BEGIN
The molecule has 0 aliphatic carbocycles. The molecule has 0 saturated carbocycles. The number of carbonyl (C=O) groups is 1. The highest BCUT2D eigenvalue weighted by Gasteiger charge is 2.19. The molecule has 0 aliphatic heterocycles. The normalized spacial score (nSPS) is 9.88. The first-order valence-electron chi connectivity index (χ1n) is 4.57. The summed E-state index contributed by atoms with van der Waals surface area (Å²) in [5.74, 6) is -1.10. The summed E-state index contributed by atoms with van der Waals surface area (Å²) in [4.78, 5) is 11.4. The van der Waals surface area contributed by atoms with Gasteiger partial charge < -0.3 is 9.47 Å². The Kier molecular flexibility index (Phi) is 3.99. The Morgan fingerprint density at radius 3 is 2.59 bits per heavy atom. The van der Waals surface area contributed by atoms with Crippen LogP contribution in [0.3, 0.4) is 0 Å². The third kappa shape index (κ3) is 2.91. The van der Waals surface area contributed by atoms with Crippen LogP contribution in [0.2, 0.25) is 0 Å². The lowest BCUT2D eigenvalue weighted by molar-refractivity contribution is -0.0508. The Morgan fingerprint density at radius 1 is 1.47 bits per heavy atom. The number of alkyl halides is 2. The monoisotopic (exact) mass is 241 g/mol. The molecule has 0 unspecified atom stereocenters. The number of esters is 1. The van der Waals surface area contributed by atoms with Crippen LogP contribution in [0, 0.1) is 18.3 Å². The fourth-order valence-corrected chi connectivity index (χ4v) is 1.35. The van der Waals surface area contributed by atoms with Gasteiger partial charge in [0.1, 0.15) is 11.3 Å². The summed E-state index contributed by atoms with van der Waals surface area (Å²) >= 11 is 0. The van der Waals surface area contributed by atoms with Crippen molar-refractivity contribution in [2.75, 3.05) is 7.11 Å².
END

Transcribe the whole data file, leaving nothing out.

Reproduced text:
The molecule has 0 aliphatic carbocycles. The molecule has 0 saturated carbocycles. The number of carbonyl (C=O) groups is 1. The highest BCUT2D eigenvalue weighted by Gasteiger charge is 2.19. The molecule has 0 aliphatic heterocycles. The normalized spacial score (nSPS) is 9.88. The first-order valence-electron chi connectivity index (χ1n) is 4.57. The summed E-state index contributed by atoms with van der Waals surface area (Å²) in [5.74, 6) is -1.10. The summed E-state index contributed by atoms with van der Waals surface area (Å²) in [4.78, 5) is 11.4. The van der Waals surface area contributed by atoms with Gasteiger partial charge < -0.3 is 9.47 Å². The Kier molecular flexibility index (Phi) is 3.99. The Morgan fingerprint density at radius 3 is 2.59 bits per heavy atom. The van der Waals surface area contributed by atoms with Crippen LogP contribution in [0.3, 0.4) is 0 Å². The third kappa shape index (κ3) is 2.91. The van der Waals surface area contributed by atoms with Crippen LogP contribution in [0.2, 0.25) is 0 Å². The lowest BCUT2D eigenvalue weighted by molar-refractivity contribution is -0.0508. The Morgan fingerprint density at radius 1 is 1.47 bits per heavy atom. The number of alkyl halides is 2. The monoisotopic (exact) mass is 241 g/mol. The molecule has 0 unspecified atom stereocenters. The number of esters is 1. The van der Waals surface area contributed by atoms with Crippen LogP contribution in [0, 0.1) is 18.3 Å². The fourth-order valence-corrected chi connectivity index (χ4v) is 1.35. The van der Waals surface area contributed by atoms with Gasteiger partial charge in [0.1, 0.15) is 11.3 Å². The summed E-state index contributed by atoms with van der Waals surface area (Å²) >= 11 is 0. The van der Waals surface area contributed by atoms with Crippen molar-refractivity contribution in [2.75, 3.05) is 7.11 Å².